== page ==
The Board of Education has announced the names of two finalists for the vacant superintendent of schools position – but neither of them is Franklin Walker, and that is not sitting well with some parents who support him.
On June 1 the school board announced through its web site that Dr. Debra Braithwaite and Dr. Marcia Lyles have made the short list for the superintendent post.
The two women were among several candidates who applied for the position, although a spokeswoman for the school board did not know how many total candidates applied. A principal with one of the firms that assisted with the search did not return three phone calls seeking the total number of candidates.
‘I trust the wisdom of majority of the elected board members.’ – Riaz Wahid
According to bios supplied by the school board last week, Braithwaite is currently serving as deputy superintendent of the Richland County School District in South Carolina, a position she has held for the last four years. The K-12 district has 23,000 students, according to Richland County.
Braithwaite, according to her bio, previously served five years as deputy superintendent of the Dayton, Ohio, school district, a system that had about 16,000 students, and was also an assistant superintendent in Cleveland for two years. She also worked in the New York City public school system for 26 years, where she taught at the sixth and seventh grade level and was an elementary school principal. While in New York, Braithwaite also worked as a deputy superintendent for curricular development.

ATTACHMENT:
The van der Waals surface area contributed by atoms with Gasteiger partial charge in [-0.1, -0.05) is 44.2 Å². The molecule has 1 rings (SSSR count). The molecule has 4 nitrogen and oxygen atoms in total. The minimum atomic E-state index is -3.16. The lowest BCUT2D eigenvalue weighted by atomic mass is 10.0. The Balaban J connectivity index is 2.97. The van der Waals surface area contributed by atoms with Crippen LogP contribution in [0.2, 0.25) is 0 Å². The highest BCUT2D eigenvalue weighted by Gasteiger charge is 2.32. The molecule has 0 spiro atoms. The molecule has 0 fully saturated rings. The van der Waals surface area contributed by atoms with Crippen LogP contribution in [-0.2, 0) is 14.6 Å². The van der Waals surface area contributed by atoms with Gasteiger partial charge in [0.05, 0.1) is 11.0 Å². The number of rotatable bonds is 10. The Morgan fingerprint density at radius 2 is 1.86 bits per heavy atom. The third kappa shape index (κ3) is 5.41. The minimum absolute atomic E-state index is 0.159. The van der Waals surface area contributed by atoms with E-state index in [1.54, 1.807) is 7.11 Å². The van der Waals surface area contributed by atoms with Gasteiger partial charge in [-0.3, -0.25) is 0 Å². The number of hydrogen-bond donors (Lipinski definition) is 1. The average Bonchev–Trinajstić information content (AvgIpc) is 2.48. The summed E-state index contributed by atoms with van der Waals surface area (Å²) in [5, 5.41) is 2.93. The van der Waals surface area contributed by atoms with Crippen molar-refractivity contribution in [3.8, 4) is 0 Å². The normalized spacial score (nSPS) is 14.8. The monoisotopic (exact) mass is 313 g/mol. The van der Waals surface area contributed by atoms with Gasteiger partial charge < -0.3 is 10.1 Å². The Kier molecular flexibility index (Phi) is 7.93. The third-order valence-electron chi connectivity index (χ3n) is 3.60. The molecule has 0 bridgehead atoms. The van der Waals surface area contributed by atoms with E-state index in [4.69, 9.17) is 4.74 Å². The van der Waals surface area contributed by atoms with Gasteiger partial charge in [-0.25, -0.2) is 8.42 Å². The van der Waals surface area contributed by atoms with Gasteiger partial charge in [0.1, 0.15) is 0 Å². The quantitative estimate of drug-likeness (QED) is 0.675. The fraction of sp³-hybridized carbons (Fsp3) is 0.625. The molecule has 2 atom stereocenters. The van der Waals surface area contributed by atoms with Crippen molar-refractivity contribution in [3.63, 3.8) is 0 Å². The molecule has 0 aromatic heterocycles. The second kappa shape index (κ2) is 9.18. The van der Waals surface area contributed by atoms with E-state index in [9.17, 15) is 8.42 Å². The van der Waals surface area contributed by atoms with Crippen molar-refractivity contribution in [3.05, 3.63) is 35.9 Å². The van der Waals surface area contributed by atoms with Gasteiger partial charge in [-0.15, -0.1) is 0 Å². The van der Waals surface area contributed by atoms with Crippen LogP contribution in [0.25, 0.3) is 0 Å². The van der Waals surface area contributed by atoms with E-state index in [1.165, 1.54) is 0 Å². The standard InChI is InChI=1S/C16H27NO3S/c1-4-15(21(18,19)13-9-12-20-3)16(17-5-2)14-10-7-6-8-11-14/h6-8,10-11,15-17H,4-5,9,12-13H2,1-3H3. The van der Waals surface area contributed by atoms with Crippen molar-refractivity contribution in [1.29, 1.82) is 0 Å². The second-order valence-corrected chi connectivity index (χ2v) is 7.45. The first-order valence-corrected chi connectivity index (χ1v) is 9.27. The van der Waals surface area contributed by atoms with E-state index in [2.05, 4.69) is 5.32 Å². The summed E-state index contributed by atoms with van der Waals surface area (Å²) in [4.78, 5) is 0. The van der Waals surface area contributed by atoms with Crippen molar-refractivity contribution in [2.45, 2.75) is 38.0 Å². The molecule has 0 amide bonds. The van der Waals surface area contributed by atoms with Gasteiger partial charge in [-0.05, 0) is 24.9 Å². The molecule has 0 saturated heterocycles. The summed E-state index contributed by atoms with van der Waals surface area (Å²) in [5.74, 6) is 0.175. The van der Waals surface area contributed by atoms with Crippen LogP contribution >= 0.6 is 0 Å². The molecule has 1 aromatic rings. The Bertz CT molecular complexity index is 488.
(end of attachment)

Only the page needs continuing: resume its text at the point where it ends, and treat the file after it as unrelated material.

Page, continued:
Lyles, the second finalist, is already working as a school superintendent. Lyles, according to the bio supplied by the Board of Education, is currently in her third year as superintendent for the Christina School District in Delaware, which has about 17,000 students. Like Braithwaite, Lyles also has experience in the New York City school system, where she worked for 37 years. While in New York, Lyles worked as a deputy chancellor for teaching and learning, and was a regional superintendent, and a community superintendent of a K-8 district. She was also a high school principal and taught English at the high school level for a decade.
Braithwaite and Lyles were among 14 candidates who were interviewed by two consulting firms – West Hudson Associates and Hazard, Young, Attea and Associates – that were hired by the school board to assist with the superintendent search. The names of eight semi-finalists were then passed on to the Board of Education.
Last month, school board members invited six of the eight semi-finalists to Jersey City for interviews, after which the number of candidates was cut down to three people. These candidates went through another round of interviews with the board before Braithwaite and Lyles emerged as the two possibilities.
No Walker on short-short list
Acting Superintendent Walker applied for the permanent position. How far he made it in the search process is not, however, publically known.
Walker’s exclusion from the list of finalists has angered his backers, many of whom expressed support for his candidacy during a series of eight community meetings the Board of Education held on the superintendent search process.